As some of you may already be aware, there are two movies that really resonate with me from a philosophical perspective. One of these is The Matrix and the other? The Devil Wears Prada (TDWP). The concept of choice is a fundamental theme that runs through these two movies and anyone watching them would be hard pressed to not consider what that might mean in their own lives. It certainly did for me and still does.
About the movie.
The main character, Andrea (aka “Andy”, played by Anne Hathaway) reluctantly accepts a job as second assistant to Miranda Priestly (Meryl Streep), Editor-in-Chief of Runway Magazine, a job that “a million girls would die for”. She accepts this job with the understanding that, assuming she survives for a year, it will open doors for her to land the job she really wants: becoming a reputable journalist.
Within days, Andy’s job becomes all-consuming. Her days are long, she must answer her phone at all hours of the day and night, and the office rules are strict beyond belief. And her boss, Miranda, is, in her words “vicious”.
Within weeks, Andy also feels the pressure to look the part, transforming herself from the wearer of unfortunate outfits she picked out of casual corner bins to a full-out-Chanel-and Prada-sporting Runway girl.
Her ever-increasing responsibility creep has her missing out on more of what she values most: time with her boyfriend, time with her friends and time with her parents. It also makes her late for all her other personal social outings and interests…if she makes it to them at all.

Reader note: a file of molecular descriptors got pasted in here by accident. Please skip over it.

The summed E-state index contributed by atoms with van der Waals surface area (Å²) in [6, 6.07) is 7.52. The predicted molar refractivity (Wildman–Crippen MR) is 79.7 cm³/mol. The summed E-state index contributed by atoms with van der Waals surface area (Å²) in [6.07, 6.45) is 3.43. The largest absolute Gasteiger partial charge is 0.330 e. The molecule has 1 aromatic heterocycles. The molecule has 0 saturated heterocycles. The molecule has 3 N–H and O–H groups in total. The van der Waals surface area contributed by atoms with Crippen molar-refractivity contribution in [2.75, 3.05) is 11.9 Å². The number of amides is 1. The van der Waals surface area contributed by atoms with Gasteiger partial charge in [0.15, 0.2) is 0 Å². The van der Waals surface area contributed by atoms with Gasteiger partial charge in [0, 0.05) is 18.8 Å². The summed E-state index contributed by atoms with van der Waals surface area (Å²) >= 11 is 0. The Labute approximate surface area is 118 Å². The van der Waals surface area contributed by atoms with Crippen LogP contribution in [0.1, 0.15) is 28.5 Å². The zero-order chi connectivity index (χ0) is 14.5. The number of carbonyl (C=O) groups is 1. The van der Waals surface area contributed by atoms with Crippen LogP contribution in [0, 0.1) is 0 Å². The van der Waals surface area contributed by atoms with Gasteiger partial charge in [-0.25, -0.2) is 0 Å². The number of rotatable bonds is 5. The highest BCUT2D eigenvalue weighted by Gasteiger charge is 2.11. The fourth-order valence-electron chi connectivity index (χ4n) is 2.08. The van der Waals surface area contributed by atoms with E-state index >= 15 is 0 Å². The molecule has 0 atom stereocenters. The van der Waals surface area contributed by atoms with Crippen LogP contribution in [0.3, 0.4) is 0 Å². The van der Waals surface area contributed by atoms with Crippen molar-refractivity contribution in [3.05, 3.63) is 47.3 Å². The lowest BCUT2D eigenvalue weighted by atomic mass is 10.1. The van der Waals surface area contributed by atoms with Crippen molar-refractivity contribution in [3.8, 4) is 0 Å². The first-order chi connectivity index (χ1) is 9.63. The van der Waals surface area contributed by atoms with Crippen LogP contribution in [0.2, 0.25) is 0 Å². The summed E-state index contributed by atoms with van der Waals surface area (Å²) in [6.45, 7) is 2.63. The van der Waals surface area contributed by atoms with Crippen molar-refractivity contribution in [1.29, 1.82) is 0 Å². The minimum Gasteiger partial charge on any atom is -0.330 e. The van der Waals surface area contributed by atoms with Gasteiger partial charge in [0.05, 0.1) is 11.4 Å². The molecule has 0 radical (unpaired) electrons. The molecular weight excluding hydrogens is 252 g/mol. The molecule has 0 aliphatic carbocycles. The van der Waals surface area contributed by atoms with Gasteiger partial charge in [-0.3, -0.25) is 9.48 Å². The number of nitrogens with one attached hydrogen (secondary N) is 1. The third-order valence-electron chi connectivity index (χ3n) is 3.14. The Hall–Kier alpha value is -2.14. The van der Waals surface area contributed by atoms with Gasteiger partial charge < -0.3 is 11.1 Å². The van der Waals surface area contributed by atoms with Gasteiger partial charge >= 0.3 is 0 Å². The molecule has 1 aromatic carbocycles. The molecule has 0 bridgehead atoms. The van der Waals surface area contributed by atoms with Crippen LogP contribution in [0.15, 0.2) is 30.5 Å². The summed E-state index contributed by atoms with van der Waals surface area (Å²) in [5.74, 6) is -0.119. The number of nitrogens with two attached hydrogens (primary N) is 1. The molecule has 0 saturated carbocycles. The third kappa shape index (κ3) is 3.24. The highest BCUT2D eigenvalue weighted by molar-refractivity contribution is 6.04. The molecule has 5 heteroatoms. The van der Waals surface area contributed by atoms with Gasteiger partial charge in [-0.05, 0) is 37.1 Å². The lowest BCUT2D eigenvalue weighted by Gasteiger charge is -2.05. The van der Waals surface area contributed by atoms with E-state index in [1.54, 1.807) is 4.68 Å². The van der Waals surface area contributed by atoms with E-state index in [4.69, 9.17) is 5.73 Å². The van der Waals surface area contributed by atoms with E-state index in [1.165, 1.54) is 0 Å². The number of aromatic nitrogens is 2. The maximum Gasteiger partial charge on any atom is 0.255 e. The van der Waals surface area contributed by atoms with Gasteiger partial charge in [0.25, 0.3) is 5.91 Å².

Throughout her transformation from passionate writer to hollow-but-great-looking second assistant, Andy repeatedly hears from her friends that she has a choice. That every time she goes to work, picks up her cellphone, chooses her clothing, spends another late night away from those she cares about, and even when she stabs a co-worker in the back, she's making a choice. And, for Andy, the choice becomes easier to make the more time and effort she has expended in this “job from hell”. Each incremental loss of personal ground becomes easier to bear, each simply building on the previous one.
In the end, Andy pays the ultimate price. She becomes estranged from her long-time boyfriend, loses touch with her friends and, walks away from the potential promotion, finding the price just too high. The trigger? Watching those she admires in the fashion world lose everything they care about in order to chase the power and the money.
It all hit too close to home.
The first time I watched TDWP, I wept. It hit a place within me that was still raw from an experience I'd lived a few years prior. I’d been Andy. I’d worked for “Miranda” and I was still licking my wounds from the experience. The most difficult to admit is that, just like Andy, I’d made choices that were not in line with my values. And seeing that truth on the big screen hurt like hell and it still gives me pause when I think back on it.
Worse, I even relapsed and made another poor work decision that got me into a similar mess. Luckily, I recovered from that one much faster, given an improved ability to notice the signs and, most importantly, the encouragement and counsel of a supportive partner.